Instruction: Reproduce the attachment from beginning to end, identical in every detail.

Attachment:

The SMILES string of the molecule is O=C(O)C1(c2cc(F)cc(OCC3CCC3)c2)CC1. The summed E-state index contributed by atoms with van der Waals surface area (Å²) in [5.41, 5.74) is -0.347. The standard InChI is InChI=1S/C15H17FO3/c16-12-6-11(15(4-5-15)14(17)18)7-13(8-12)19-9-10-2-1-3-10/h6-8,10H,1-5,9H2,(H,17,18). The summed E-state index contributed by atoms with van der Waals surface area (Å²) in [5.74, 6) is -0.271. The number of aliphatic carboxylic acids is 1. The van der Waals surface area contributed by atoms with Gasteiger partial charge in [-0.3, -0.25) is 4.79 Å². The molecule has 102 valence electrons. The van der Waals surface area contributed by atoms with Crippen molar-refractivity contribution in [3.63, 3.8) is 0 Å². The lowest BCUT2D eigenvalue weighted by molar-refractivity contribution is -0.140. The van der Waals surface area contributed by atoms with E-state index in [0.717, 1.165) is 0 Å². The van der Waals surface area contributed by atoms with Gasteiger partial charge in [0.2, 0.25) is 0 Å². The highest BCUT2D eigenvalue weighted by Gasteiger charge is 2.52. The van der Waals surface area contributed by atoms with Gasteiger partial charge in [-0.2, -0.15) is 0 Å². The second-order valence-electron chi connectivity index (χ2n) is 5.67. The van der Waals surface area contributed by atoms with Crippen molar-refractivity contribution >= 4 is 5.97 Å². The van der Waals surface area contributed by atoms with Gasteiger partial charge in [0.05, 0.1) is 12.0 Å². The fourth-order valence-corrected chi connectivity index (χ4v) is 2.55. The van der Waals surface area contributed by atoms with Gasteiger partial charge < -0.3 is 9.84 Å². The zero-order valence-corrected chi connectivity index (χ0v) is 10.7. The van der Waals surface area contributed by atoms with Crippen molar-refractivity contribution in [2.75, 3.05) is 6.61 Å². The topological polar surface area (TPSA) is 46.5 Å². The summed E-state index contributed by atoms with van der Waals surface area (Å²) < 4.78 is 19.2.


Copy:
The SMILES string of the molecule is O=C(O)C1(c2cc(F)cc(OCC3CCC3)c2)CC1. The summed E-state index contributed by atoms with van der Waals surface area (Å²) in [5.41, 5.74) is -0.347. The standard InChI is InChI=1S/C15H17FO3/c16-12-6-11(15(4-5-15)14(17)18)7-13(8-12)19-9-10-2-1-3-10/h6-8,10H,1-5,9H2,(H,17,18). The summed E-state index contributed by atoms with van der Waals surface area (Å²) in [5.74, 6) is -0.271. The number of aliphatic carboxylic acids is 1. The van der Waals surface area contributed by atoms with Gasteiger partial charge in [-0.3, -0.25) is 4.79 Å². The molecule has 102 valence electrons. The van der Waals surface area contributed by atoms with Crippen molar-refractivity contribution in [3.63, 3.8) is 0 Å². The lowest BCUT2D eigenvalue weighted by molar-refractivity contribution is -0.140. The van der Waals surface area contributed by atoms with E-state index in [0.717, 1.165) is 0 Å². The van der Waals surface area contributed by atoms with Gasteiger partial charge in [0.2, 0.25) is 0 Å². The highest BCUT2D eigenvalue weighted by Gasteiger charge is 2.52. The van der Waals surface area contributed by atoms with Gasteiger partial charge in [-0.2, -0.15) is 0 Å². The second-order valence-electron chi connectivity index (χ2n) is 5.67. The van der Waals surface area contributed by atoms with Crippen molar-refractivity contribution >= 4 is 5.97 Å². The van der Waals surface area contributed by atoms with Gasteiger partial charge in [0.05, 0.1) is 12.0 Å². The fourth-order valence-corrected chi connectivity index (χ4v) is 2.55. The van der Waals surface area contributed by atoms with Gasteiger partial charge < -0.3 is 9.84 Å². The zero-order valence-corrected chi connectivity index (χ0v) is 10.7. The van der Waals surface area contributed by atoms with Crippen molar-refractivity contribution in [2.75, 3.05) is 6.61 Å². The topological polar surface area (TPSA) is 46.5 Å². The summed E-state index contributed by atoms with van der Waals surface area (Å²) < 4.78 is 19.2.